Adjuvant Corticosteroid Treatment in Adults With Influenza A (H7N9) Viral Pneumonia

Crit Care Med. 2016 Jun;44(6):e318-28. doi: 10.1097/CCM.0000000000001616.


Objective: To determine the impact of adjuvant corticosteroids administered to patients hospitalized with influenza A (H7N9) viral pneumonia.

Design: The effects of adjuvant corticosteroids on mortality were assessed using multivariate Cox regression and a propensity score-matched case-control study. Nosocomial infections and viral shedding were also compared.

Setting: Hospitals with influenza A (H7N9) viral pneumonia patient admission in 84 cities and 16 provinces of Mainland China.

Patients: Adolescent and Adult patients aged >14 yr with severe laboratory-confirmed influenza A (H7N9) virus infections were screened from April 2013 to March 2015.

Interventions: None.

Measurements and main results: The study population comprised 288 cases who were hospitalized with influenza A (H7N9) viral pneumonia. The median age of the study population was 58 years, 69.8% of the cohort comprised male patients, and 51.4% had at least one type of underlying diseases. The in-hospital mortality was 31.9%. Two hundred and four patients (70.8%) received adjuvant corticosteroids; among them, 193 had hypoxemia and lung infiltrates, 11 had chronic obstructive pulmonary disease, and 11 had pneumonia only. Corticosteroids were initiated within 7 days (interquartile range, 5.0-9.4 d) of the onset of illness and the maximum dose administered was equivalent to 80-mg methylprednisolone (interquartile range, 40-120 mg). The patients were treated with corticosteroids for a median duration of 7 days (interquartile range, 4.0-11.3 d). Cox regression analysis showed that compared with the patients who did not receive corticosteroid, those who received corticosteroid had a significantly higher 60-day mortality (adjusted hazards ratio, 1.98; 95% CI, 1.03-3.79; p = 0.04). Subgroup analysis showed that high-dose corticosteroid therapy (> 150 mg/d methylprednisolone or equivalent) significantly increased both 30-day and 60-day mortality, whereas no significant impact was observed for low-to-moderate doses of corticosteroids (25-150 mg/d methylprednisolone or equivalent). The propensity score-matched case-control analysis showed that the median viral shedding time was much longer in the group that received high-dose corticosteroids (15 d), compared with patients who did not receive corticosteroids (13 d; p = 0.039).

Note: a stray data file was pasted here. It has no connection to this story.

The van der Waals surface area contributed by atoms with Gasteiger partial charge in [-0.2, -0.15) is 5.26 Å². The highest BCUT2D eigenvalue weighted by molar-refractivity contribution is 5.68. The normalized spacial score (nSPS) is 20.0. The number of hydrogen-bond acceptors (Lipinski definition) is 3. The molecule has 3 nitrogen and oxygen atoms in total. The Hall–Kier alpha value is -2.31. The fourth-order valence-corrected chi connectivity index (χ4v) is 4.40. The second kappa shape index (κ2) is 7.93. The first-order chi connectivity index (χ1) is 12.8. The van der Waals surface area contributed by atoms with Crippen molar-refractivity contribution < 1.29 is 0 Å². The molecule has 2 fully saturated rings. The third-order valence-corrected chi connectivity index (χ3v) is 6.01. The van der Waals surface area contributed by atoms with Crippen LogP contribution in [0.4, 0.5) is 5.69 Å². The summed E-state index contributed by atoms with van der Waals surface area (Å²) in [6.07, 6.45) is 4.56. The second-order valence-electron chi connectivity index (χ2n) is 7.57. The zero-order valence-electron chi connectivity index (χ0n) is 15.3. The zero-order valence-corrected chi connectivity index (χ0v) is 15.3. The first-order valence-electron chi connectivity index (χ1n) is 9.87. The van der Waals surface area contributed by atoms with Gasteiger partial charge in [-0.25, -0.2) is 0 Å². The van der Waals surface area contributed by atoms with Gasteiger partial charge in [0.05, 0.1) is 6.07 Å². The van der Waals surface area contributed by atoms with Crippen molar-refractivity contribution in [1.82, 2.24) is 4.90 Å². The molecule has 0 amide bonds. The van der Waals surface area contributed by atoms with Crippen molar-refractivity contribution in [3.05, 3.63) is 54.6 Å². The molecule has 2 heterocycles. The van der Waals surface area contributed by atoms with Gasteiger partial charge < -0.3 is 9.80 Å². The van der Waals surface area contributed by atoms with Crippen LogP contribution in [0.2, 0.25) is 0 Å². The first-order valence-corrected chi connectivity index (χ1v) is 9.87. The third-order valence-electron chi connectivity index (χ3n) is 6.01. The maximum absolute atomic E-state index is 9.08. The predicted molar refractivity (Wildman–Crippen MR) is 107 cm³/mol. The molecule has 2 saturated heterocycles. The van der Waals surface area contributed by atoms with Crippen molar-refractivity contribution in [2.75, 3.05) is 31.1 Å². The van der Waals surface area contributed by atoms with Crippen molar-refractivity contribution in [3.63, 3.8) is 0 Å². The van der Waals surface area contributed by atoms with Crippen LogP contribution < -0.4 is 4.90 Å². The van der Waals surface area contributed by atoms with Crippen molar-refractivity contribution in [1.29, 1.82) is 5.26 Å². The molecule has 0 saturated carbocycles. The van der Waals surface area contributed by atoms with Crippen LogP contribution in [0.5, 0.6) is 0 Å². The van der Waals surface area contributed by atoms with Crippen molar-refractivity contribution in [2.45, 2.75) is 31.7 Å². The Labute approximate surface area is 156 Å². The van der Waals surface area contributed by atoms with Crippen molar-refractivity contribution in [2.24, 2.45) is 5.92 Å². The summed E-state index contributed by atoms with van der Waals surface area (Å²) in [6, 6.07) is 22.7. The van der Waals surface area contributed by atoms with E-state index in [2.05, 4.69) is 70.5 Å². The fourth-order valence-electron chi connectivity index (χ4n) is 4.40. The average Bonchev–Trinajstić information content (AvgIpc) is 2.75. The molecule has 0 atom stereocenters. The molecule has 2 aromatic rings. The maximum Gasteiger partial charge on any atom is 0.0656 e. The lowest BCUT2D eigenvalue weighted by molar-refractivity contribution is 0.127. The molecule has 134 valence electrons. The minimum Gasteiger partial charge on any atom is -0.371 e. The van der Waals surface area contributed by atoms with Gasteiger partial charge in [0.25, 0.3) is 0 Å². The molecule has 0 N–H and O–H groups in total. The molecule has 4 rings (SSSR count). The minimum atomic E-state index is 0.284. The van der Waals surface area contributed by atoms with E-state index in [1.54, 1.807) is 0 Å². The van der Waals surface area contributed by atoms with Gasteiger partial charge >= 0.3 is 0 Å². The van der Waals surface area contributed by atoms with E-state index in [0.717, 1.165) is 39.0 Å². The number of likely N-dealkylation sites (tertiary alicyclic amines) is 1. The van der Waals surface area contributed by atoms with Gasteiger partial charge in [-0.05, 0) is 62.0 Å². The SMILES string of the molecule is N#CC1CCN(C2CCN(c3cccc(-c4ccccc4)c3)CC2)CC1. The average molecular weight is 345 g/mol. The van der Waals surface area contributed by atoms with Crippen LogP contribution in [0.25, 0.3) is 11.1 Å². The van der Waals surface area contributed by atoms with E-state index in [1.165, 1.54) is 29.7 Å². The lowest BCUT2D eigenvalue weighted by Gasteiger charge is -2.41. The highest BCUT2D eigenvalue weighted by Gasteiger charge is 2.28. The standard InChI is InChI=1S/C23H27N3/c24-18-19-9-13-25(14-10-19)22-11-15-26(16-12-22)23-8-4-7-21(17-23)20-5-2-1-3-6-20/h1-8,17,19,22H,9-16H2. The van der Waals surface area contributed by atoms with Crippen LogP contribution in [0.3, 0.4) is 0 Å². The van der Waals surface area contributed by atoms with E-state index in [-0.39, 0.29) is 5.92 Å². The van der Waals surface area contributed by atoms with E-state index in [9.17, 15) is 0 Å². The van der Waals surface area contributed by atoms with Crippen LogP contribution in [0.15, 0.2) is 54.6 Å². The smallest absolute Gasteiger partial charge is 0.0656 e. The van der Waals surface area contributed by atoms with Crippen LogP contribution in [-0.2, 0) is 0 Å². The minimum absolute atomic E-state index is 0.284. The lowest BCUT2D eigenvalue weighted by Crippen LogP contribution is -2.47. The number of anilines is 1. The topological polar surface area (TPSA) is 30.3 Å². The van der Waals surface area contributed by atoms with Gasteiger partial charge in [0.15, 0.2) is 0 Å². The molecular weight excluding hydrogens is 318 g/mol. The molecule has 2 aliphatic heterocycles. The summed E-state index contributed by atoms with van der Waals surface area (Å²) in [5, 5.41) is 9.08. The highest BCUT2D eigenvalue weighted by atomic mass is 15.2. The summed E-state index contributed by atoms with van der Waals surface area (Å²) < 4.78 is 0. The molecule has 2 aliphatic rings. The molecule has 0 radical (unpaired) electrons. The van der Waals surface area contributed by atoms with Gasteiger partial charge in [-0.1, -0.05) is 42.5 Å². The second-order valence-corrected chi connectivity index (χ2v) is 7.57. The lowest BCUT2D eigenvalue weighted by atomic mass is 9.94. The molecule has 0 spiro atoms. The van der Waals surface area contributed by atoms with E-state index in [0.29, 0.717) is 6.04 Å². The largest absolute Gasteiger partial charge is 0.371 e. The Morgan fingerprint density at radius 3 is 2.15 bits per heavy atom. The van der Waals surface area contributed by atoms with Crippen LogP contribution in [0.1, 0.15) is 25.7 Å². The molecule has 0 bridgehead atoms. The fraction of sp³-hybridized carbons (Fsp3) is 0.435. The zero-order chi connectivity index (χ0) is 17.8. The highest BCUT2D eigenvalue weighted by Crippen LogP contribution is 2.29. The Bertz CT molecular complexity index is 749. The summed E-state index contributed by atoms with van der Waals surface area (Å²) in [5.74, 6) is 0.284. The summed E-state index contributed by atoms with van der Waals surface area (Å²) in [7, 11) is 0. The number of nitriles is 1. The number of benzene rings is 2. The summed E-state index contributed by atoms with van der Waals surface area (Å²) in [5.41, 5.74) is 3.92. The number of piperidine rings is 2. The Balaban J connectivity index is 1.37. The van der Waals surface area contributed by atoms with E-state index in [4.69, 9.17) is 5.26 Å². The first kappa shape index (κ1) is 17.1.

Conclusions: High-dose corticosteroids were associated with increased mortality and longer viral shedding in patients with influenza A (H7N9) viral pneumonia.

MeSH terms

  • Adolescent
  • Adrenal Cortex Hormones / administration & dosage*
  • Adult
  • Aged
  • Aged, 80 and over
  • Antiviral Agents / therapeutic use
  • Case-Control Studies
  • China / epidemiology
  • Drug Therapy, Combination
  • Female
  • Humans
  • Influenza A Virus, H7N9 Subtype*
  • Influenza, Human / complications*
  • Influenza, Human / drug therapy*
  • Male
  • Middle Aged
  • Pneumonia, Viral / drug therapy*
  • Pneumonia, Viral / mortality*
  • Pneumonia, Viral / virology
  • Propensity Score
  • Proportional Hazards Models
  • Time Factors
  • Virus Shedding / drug effects
  • Young Adult


  • Adrenal Cortex Hormones
  • Antiviral Agents